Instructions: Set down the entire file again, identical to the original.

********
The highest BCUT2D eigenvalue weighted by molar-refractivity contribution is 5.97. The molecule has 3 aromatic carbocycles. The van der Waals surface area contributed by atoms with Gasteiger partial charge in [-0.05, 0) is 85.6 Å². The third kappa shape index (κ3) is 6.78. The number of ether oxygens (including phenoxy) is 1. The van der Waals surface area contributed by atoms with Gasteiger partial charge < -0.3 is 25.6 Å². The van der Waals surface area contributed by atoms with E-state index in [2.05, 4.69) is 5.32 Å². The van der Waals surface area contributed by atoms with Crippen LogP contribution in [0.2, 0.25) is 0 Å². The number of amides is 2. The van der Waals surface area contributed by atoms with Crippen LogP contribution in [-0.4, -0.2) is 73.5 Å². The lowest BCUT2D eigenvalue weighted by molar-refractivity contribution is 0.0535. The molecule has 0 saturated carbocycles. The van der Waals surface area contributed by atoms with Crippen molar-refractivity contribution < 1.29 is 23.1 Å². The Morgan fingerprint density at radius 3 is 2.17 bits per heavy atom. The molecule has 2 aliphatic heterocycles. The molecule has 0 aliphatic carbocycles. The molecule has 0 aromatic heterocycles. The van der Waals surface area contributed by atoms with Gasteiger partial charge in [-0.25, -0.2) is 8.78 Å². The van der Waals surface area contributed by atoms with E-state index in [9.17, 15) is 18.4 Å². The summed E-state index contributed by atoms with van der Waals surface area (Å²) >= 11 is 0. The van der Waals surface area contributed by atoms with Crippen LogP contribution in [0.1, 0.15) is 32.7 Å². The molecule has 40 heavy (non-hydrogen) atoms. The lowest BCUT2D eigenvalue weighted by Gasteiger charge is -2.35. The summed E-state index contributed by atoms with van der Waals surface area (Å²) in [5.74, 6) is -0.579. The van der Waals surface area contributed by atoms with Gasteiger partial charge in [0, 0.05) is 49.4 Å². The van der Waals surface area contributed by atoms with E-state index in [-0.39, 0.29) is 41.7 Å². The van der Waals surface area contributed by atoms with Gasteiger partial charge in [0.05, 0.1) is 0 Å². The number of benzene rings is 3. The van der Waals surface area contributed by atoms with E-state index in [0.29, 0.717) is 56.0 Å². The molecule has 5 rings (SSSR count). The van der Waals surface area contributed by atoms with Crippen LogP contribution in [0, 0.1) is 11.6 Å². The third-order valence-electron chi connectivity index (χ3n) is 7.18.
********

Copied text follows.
The highest BCUT2D eigenvalue weighted by molar-refractivity contribution is 5.97. The molecule has 3 aromatic carbocycles. The van der Waals surface area contributed by atoms with Gasteiger partial charge in [-0.05, 0) is 85.6 Å². The third kappa shape index (κ3) is 6.78. The number of ether oxygens (including phenoxy) is 1. The van der Waals surface area contributed by atoms with Gasteiger partial charge < -0.3 is 25.6 Å². The van der Waals surface area contributed by atoms with E-state index in [2.05, 4.69) is 5.32 Å². The van der Waals surface area contributed by atoms with Crippen LogP contribution in [0.2, 0.25) is 0 Å². The number of amides is 2. The van der Waals surface area contributed by atoms with Crippen LogP contribution in [-0.4, -0.2) is 73.5 Å². The lowest BCUT2D eigenvalue weighted by molar-refractivity contribution is 0.0535. The molecule has 0 saturated carbocycles. The van der Waals surface area contributed by atoms with Crippen molar-refractivity contribution < 1.29 is 23.1 Å². The Morgan fingerprint density at radius 3 is 2.17 bits per heavy atom. The molecule has 2 aliphatic heterocycles. The molecule has 0 aliphatic carbocycles. The molecule has 0 aromatic heterocycles. The van der Waals surface area contributed by atoms with Gasteiger partial charge in [-0.25, -0.2) is 8.78 Å². The van der Waals surface area contributed by atoms with E-state index in [9.17, 15) is 18.4 Å². The summed E-state index contributed by atoms with van der Waals surface area (Å²) >= 11 is 0. The van der Waals surface area contributed by atoms with Crippen LogP contribution in [0.1, 0.15) is 32.7 Å². The molecule has 40 heavy (non-hydrogen) atoms. The lowest BCUT2D eigenvalue weighted by Gasteiger charge is -2.35. The summed E-state index contributed by atoms with van der Waals surface area (Å²) in [5.74, 6) is -0.579. The van der Waals surface area contributed by atoms with Gasteiger partial charge in [0, 0.05) is 49.4 Å². The van der Waals surface area contributed by atoms with E-state index in [-0.39, 0.29) is 41.7 Å². The van der Waals surface area contributed by atoms with Gasteiger partial charge in [0.05, 0.1) is 0 Å². The number of benzene rings is 3. The van der Waals surface area contributed by atoms with E-state index in [0.29, 0.717) is 56.0 Å². The molecule has 5 rings (SSSR count). The van der Waals surface area contributed by atoms with Crippen LogP contribution in [0, 0.1) is 11.6 Å². The third-order valence-electron chi connectivity index (χ3n) is 7.18.